One problem when creating a flagpole is that some people rely on evidence that is unreliable, even bogus. Moreover, some theory creators, such as those behind the anti-vaxx campaign, are not concerned about the validity of their sources; all that is sought is ‘evidence’ that strengthens their position.

The way in which medical, scientific or even political theories are developed through varying interpretations of data, inevitably leads to differences of opinion. Such differences, which should be recognised, are best resolved amicably, but this can be difficult if adherents are keen to proselytise. 

The illustration shows a picture of a rioter in France claiming, or so it would seem, that vaccines against the Coronavirus don’t work and give only a false sense of security.

For helping me write this blog I would like to thank Paul, Rohan and Vivien.

10 thoughts on “Flagpoles, Paradigms and Anti-Vaxxers

  1. This post has saddened and angered me; it has bought to the fore the same debates, arguments and incomplete judgments and views based on limited facts during the Brexit fiasco. The debates with friends were often fierce and passionate but respectful, whether to Brexit or not, to be vaccinated or not… the decision affects us all.

    I don’t believe I am an arrogant person and I am definitely not more knowledgeable, but what I do know is some of my more intelligent friends seem to have an inability to comprehend, what I see as obvious and clear. As you say, flag poles are raised and people align to them, but there is freedom of thought and courage to speak or offer a different opinion.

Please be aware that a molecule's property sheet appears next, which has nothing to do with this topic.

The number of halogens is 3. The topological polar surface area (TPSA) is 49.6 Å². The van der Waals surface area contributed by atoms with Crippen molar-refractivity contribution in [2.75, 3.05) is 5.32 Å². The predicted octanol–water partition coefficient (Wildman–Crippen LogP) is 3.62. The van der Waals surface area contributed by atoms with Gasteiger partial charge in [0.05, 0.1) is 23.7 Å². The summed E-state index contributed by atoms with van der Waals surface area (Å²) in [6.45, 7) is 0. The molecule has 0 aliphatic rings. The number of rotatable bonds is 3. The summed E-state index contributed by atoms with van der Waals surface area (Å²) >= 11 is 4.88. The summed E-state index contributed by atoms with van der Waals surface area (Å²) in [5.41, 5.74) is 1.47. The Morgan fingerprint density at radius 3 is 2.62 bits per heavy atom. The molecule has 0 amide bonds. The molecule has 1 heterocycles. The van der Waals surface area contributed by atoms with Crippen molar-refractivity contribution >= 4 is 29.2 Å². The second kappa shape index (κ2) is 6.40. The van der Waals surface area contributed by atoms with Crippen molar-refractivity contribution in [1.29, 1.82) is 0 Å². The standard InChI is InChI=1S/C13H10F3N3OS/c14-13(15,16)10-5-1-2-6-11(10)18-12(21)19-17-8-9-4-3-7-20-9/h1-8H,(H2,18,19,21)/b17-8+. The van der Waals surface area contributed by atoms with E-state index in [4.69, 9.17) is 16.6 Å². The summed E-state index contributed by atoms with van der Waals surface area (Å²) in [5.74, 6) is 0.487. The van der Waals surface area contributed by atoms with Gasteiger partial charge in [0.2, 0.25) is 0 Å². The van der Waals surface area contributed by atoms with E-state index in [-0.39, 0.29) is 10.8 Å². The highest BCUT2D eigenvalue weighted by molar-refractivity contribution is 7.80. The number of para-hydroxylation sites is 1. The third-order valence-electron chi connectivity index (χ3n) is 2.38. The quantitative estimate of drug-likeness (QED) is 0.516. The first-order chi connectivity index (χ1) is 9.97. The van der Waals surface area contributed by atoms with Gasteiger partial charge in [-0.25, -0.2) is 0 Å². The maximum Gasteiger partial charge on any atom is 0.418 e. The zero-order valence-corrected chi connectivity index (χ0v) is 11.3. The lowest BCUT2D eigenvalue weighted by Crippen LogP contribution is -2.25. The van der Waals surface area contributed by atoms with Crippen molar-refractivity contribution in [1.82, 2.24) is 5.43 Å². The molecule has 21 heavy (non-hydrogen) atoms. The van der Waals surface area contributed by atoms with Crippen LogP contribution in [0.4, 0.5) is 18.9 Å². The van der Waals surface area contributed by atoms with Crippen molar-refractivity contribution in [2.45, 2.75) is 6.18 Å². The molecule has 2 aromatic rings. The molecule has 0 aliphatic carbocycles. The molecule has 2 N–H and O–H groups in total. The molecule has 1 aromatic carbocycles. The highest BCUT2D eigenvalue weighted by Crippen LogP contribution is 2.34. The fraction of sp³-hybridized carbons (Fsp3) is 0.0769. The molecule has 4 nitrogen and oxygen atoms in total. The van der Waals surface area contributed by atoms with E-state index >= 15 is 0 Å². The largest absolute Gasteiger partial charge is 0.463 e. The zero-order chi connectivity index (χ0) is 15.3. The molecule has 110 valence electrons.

I hope Rohan is feeling ok, and I really hope Sylvie and Pierre apologise for their behaviour; we don’t have to agree, we don’t have to have the same politics and viewpoints but without a doubt we must love and respect if we disagree.

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    1. Dear Carolyn, Thank you for your comments. As you indicate, disagreements are common and the key thing is to listen, discuss and, if differences remain to respect. As to your other two points; 1) Rohan soon recovered from the assault, and 2) I don’t imagine Sylvie and Pierre will ever apologise. Love, Joe